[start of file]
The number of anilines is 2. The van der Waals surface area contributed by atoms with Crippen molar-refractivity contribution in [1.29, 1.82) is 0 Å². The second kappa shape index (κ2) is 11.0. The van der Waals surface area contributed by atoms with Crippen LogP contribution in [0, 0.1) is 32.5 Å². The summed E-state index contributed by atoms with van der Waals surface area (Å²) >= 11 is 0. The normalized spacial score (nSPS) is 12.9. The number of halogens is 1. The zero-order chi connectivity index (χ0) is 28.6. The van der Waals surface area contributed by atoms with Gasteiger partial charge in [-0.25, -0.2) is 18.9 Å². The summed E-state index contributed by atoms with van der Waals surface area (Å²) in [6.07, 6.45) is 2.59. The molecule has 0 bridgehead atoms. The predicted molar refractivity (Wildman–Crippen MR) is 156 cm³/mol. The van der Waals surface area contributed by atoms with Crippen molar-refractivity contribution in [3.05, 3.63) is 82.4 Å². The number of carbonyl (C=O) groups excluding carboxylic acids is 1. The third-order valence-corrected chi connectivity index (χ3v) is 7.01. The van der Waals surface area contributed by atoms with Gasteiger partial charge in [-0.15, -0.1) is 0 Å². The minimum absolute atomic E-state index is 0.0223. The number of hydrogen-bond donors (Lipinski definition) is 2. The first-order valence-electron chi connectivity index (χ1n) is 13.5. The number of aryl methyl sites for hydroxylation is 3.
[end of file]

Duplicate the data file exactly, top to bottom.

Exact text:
The number of anilines is 2. The van der Waals surface area contributed by atoms with Crippen molar-refractivity contribution in [1.29, 1.82) is 0 Å². The second kappa shape index (κ2) is 11.0. The van der Waals surface area contributed by atoms with Crippen LogP contribution in [0, 0.1) is 32.5 Å². The summed E-state index contributed by atoms with van der Waals surface area (Å²) >= 11 is 0. The normalized spacial score (nSPS) is 12.9. The number of halogens is 1. The zero-order chi connectivity index (χ0) is 28.6. The van der Waals surface area contributed by atoms with Gasteiger partial charge in [-0.25, -0.2) is 18.9 Å². The summed E-state index contributed by atoms with van der Waals surface area (Å²) in [6.07, 6.45) is 2.59. The molecule has 0 bridgehead atoms. The predicted molar refractivity (Wildman–Crippen MR) is 156 cm³/mol. The van der Waals surface area contributed by atoms with Crippen molar-refractivity contribution in [3.05, 3.63) is 82.4 Å². The number of carbonyl (C=O) groups excluding carboxylic acids is 1. The third-order valence-corrected chi connectivity index (χ3v) is 7.01. The van der Waals surface area contributed by atoms with Gasteiger partial charge in [-0.15, -0.1) is 0 Å². The minimum absolute atomic E-state index is 0.0223. The number of hydrogen-bond donors (Lipinski definition) is 2. The first-order valence-electron chi connectivity index (χ1n) is 13.5. The number of aryl methyl sites for hydroxylation is 3.